FAQ: Transporting Horses by Road and Air - Recommendations for Reducing the Stress
We understand there is a great amount of variability in equine response to the stress of travel. There are seasoned travellers sport horses that don't blink an eye when loaded and there are young newbie's who fail to eat or drink along the way. Outcomes for these horses are often different despite similar travel conditions.
Cause of equine stress during transport
Stress occurs when a horse is required to make abnormal or extreme adjustments in its behaviour or internal management (physiology) in order to cope with adverse aspects of its environment and management. While some adaptations to travel are normal, a measure of these adaptive responses can provide a better understanding of how stressful the circumstances are to the horse as well as its probable rate and duration of recovery.
The Irish Equine Centre has had an ongoing interest in transport research for the last 30 years. According to Dr. Leadon, "We have looked at stall design with air transport companies, aircraft manufacturers, and with aero engineers. We have studied airflow, temperature gradients, and environmental contamination within road transport vehicles and in aircraft carrying horses. It makes surprisingly little difference whether the vehicle has wings or wheels." Rather, he proposes that managing the transit environment and a horse's general health are key elements to delivering a horse to its destination in as good a condition as possible.
Factors involved in transport that contribute to stress include physical factors, psychological factors and environmental factors, as shown below.
|Physical Stressors||Environmental Stressors||Psychological Stressors|
|Loading and unloading||Separation from the herd and familiar environment||Fluctuations of temperature and humidity|
|Constant vibration and noise||Exposure to strange environments and animals||Altered and possibly inadequate ventilation;|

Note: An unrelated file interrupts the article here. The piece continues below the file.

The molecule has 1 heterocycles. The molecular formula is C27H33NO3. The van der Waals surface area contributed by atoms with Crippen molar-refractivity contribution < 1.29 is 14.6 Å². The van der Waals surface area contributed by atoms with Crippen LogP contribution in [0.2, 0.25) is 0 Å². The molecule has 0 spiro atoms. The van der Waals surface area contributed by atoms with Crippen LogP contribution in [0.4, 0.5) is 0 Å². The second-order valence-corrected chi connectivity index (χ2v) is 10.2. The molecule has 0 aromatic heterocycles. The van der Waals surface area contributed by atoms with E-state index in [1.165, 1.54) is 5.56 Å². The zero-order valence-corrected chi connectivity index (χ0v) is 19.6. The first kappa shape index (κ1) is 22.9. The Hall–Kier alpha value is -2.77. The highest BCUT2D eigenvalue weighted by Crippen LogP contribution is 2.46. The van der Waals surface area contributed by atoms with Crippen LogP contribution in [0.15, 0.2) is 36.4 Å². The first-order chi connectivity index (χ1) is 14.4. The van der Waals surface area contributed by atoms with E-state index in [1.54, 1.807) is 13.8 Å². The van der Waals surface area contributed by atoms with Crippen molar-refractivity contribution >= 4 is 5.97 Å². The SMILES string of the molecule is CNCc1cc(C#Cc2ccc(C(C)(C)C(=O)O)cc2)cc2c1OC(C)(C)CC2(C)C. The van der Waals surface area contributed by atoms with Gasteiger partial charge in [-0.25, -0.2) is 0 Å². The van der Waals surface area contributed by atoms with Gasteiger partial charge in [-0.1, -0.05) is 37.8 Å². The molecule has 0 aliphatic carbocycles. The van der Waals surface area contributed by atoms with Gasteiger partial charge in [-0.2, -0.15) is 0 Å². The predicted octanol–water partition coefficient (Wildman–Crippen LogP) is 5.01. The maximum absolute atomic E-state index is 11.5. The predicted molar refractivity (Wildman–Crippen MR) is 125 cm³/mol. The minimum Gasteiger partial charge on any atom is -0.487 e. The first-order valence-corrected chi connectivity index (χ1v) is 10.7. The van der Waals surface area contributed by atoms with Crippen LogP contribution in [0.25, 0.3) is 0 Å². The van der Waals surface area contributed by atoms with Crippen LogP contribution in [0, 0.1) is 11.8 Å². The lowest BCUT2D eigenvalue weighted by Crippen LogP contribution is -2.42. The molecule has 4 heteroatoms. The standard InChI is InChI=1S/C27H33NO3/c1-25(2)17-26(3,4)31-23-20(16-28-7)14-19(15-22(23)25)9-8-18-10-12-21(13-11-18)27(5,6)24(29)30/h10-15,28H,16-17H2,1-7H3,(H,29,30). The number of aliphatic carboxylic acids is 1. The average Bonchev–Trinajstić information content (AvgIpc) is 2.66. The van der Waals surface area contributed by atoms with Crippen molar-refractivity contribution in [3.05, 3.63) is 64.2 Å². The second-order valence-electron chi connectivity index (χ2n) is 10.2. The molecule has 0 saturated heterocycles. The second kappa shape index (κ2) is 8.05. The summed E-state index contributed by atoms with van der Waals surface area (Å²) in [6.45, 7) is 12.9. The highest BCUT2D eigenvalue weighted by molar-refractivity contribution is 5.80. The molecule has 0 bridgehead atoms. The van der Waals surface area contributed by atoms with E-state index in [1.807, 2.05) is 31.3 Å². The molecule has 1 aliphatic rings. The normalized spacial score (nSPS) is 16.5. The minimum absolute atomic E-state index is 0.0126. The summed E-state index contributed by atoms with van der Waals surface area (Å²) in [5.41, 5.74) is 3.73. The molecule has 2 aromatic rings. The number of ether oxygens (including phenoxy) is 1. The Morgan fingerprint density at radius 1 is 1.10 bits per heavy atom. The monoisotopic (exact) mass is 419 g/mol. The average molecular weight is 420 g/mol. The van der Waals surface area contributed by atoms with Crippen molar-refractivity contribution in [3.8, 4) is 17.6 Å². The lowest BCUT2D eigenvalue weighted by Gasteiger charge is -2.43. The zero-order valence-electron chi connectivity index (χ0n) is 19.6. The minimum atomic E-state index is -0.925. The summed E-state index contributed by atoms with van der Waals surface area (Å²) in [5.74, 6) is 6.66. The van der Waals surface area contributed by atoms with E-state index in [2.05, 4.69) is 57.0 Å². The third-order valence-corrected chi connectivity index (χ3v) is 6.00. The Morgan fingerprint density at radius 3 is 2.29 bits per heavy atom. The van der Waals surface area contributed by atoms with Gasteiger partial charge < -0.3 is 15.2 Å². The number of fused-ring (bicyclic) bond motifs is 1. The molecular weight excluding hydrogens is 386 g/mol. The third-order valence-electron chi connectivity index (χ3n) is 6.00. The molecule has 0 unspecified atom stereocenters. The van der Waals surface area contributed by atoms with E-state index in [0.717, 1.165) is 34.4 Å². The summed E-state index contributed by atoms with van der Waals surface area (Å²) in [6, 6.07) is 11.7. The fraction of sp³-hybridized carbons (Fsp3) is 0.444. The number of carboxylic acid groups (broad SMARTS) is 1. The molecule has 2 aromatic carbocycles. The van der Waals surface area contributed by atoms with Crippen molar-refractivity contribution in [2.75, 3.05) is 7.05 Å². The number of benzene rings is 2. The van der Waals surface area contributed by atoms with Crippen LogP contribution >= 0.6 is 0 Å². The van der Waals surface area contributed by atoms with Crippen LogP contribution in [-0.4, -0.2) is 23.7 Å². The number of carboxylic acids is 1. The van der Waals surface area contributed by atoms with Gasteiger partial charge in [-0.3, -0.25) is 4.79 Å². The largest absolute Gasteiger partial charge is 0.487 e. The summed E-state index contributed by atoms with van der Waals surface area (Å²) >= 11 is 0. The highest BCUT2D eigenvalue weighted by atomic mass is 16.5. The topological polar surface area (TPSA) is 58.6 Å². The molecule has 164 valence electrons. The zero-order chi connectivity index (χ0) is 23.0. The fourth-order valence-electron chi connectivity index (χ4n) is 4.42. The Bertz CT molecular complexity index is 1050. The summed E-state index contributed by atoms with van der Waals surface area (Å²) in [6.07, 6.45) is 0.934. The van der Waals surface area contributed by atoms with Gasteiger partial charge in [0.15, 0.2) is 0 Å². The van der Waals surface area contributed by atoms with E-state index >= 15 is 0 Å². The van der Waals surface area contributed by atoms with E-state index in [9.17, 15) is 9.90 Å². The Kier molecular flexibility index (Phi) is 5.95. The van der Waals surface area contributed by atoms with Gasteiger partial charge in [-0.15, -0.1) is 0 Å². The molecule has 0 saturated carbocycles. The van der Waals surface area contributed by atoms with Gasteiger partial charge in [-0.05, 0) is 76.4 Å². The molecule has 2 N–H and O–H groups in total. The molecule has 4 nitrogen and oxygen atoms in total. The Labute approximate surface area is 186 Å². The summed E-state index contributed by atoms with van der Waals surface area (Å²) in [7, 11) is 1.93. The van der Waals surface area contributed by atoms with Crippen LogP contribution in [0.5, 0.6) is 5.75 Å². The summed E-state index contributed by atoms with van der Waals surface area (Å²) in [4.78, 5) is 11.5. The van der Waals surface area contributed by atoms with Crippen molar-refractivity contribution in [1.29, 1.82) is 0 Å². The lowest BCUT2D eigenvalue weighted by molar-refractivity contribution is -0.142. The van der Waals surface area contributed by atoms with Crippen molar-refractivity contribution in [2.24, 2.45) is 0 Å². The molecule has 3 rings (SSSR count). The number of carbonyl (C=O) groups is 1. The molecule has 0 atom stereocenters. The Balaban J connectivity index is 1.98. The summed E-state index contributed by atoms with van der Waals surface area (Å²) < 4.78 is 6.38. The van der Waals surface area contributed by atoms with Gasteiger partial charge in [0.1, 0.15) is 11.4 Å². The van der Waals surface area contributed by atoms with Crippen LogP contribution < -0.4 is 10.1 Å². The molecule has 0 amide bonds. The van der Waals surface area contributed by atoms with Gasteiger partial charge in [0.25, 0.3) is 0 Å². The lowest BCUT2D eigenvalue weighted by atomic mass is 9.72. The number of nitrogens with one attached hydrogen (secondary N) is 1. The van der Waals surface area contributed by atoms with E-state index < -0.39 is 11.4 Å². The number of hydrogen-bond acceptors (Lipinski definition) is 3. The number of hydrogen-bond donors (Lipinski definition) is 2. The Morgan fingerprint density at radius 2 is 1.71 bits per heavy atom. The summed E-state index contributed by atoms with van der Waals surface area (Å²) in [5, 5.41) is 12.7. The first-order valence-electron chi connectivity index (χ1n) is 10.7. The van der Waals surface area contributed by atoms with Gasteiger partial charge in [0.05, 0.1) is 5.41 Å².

|Noise||Confinement||Exposure to gases and particles from exhaust, urine and faeces|
|Loss of balance from accelerations and decelerations||Lack of exercise or movement (particularly for older horses)||Road or flight conditions|
|Deprivation of feed and water||Schedule changes||Intensity and/or fluctuations in light levels|
|Orientation to direction of travel||Dust|
|Decreased function of the immune system||Footing materials, traction|
|Lack of exercise or movement (particularly for older horses)||Disease or pathogens|
|Socialisation with other travelling mates or isolation if travelling alone|
|Length of journey|
Why is transport stress important?
Horses stressed by transport are more susceptible to a variety of diseases, including pneumonia, colic, diarrhoea and laminitis. Additionally, transport stress may alter energy metabolism, which can affect the horse's ability to perform or compete soon after transport. For these reasons, it is important for the horse's welfare to minimize the stress of transport in every way possible by optimising the transport environment. Take control of what can be controlled in order to reduce the chance of illness or injury in your horses once unloaded.